Check out what's going on with CFMA!
April 2018 

Join HFRG at their upcoming golf classic and support this year's honoree: CFMA member Coaster Fine Furniture! This event benefit's the Wounded Warrior Program and includes lunch, dinner, and hosted drinks on the course. 
May 15, 2018
10:00 check-in
12:30 - shotgun start
Oak Creek Golf Club
One Golf Club Dr., Irvine 

More information is here. A golf application is here
Furniture Industry Social Event 

Please join us  for CFMA's  Baseball Event at Angels Stadium. 

Angels vs. Blue Jays
June 21, 2018
5:00- Appetizers at the Saint Archer Brew Pub in right field 
7:05 - Game time

Webinar: #MeToo - What Employers Need to Know
Sponsored by Drinker Biddle

Please join  three California-based lawyers from Drinker Biddle's cross-over  California HR Team  as they provide a complimentary one-hour webinar on #MeToo: What Employers Need to Know Now.
Related topics to be discussed during the one-hour presentation include:
  • The impact of the #MeToo movement on the legal landscape, including recent lawsuits and proposed legislation.
  • An update on employers' obligations to investigate and correct from a legal and practical perspective.
  • Other concerns related to sexual misconduct in (and outside) the workplace, including corollary claims, confidentiality and publicity
Plus, an opportunity to ask questions of the presenters.

Thursday, May 10 at 12:00
Call-in instructions will be sent upon registration 

Trump targets smog standards, ordering  EPA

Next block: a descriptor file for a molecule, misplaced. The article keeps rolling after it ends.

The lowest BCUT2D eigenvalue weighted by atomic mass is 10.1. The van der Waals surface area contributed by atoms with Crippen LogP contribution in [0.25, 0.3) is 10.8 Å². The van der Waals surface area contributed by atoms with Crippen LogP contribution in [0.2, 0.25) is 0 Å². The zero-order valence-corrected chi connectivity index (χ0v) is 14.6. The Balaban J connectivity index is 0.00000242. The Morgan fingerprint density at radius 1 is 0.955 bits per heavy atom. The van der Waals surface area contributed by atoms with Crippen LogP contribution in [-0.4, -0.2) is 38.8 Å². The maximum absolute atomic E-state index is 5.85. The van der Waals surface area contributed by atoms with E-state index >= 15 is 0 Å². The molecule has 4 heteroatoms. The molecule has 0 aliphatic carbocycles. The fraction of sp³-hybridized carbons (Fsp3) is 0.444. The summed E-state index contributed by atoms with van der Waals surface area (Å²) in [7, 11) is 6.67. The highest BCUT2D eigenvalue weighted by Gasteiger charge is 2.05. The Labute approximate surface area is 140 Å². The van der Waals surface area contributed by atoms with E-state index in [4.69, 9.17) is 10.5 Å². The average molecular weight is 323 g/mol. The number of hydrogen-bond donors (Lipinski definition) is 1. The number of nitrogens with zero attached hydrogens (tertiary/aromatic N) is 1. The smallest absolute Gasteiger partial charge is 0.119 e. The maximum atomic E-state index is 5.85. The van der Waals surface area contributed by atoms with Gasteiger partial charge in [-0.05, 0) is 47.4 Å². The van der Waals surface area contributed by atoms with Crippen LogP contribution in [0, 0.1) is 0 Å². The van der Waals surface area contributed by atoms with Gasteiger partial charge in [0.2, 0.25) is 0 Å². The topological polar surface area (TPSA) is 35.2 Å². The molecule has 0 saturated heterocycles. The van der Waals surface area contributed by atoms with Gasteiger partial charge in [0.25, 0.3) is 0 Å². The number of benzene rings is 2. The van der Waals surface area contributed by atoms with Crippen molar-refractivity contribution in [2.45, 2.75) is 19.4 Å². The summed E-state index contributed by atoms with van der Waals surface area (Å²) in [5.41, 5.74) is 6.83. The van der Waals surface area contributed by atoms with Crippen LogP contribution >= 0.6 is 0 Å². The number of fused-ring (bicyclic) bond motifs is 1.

to make it easier for companies to comply

Los Angeles Times

President Trump took aim at federal air quality standards Thursday, directing the Environmental Protection Agency to relax restrictions on state governments and businesses that have been key to cutting smog.
In  a memo, the president instructed EPA Administrator Scott Pruitt to more quickly review states' smog-reduction plans, make it easier for businesses to get air quality-related permits and to evaluate health-based smo
g and soot standards to determine whether they "should be revised or rescinded," among other directives.Trump's  mandates came at the request of industry, which has long complained that federal air pollution rules are too strict and have sought the reversal of tougher Obama administration policies.

A statement  by the EPA said the changes are necessary "to ensure efficient and cost-effective implementation" of air quality standards, and to further the administration's push to slash environmental regulations. The actions will reduce "unnecessary impediments to new manufacturing and business expansion essential for a growing economy," according to the memo signed by Trump.  Environmentalists warned the president's directives would allow for increased air pollution, more cases of asthma and other respiratory diseases. They also questioned the legality of those actions, saying some are in violation of the federal Clean Air Act.